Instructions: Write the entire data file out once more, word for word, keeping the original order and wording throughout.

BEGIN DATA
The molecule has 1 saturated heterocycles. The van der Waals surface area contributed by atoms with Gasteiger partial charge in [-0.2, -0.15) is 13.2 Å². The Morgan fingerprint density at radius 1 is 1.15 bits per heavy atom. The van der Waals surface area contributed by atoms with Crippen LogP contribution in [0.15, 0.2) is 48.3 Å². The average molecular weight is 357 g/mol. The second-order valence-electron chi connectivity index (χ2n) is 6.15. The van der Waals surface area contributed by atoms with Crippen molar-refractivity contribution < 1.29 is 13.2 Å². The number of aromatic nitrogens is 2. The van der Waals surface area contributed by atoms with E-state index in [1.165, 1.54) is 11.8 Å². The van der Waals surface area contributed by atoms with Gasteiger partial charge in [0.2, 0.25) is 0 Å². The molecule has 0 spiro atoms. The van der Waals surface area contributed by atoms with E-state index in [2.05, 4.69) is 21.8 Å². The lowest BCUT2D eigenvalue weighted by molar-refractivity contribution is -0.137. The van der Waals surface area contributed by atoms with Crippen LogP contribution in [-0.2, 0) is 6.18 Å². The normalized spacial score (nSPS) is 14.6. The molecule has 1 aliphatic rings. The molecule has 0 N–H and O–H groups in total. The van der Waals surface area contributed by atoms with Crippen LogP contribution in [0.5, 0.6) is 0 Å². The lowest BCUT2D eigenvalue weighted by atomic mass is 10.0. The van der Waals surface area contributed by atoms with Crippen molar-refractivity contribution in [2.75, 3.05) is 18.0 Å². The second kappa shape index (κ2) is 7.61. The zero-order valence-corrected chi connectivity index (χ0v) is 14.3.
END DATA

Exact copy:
The molecule has 1 saturated heterocycles. The van der Waals surface area contributed by atoms with Gasteiger partial charge in [-0.2, -0.15) is 13.2 Å². The Morgan fingerprint density at radius 1 is 1.15 bits per heavy atom. The van der Waals surface area contributed by atoms with Crippen LogP contribution in [0.15, 0.2) is 48.3 Å². The average molecular weight is 357 g/mol. The second-order valence-electron chi connectivity index (χ2n) is 6.15. The van der Waals surface area contributed by atoms with Crippen molar-refractivity contribution < 1.29 is 13.2 Å². The number of aromatic nitrogens is 2. The van der Waals surface area contributed by atoms with E-state index in [1.165, 1.54) is 11.8 Å². The van der Waals surface area contributed by atoms with Gasteiger partial charge in [0.2, 0.25) is 0 Å². The molecule has 0 spiro atoms. The van der Waals surface area contributed by atoms with E-state index in [2.05, 4.69) is 21.8 Å². The lowest BCUT2D eigenvalue weighted by molar-refractivity contribution is -0.137. The van der Waals surface area contributed by atoms with Crippen LogP contribution in [-0.2, 0) is 6.18 Å². The normalized spacial score (nSPS) is 14.6. The molecule has 1 aliphatic rings. The molecule has 0 N–H and O–H groups in total. The van der Waals surface area contributed by atoms with Crippen LogP contribution in [0.5, 0.6) is 0 Å². The lowest BCUT2D eigenvalue weighted by atomic mass is 10.0. The van der Waals surface area contributed by atoms with Crippen molar-refractivity contribution in [2.75, 3.05) is 18.0 Å². The second kappa shape index (κ2) is 7.61. The zero-order valence-corrected chi connectivity index (χ0v) is 14.3.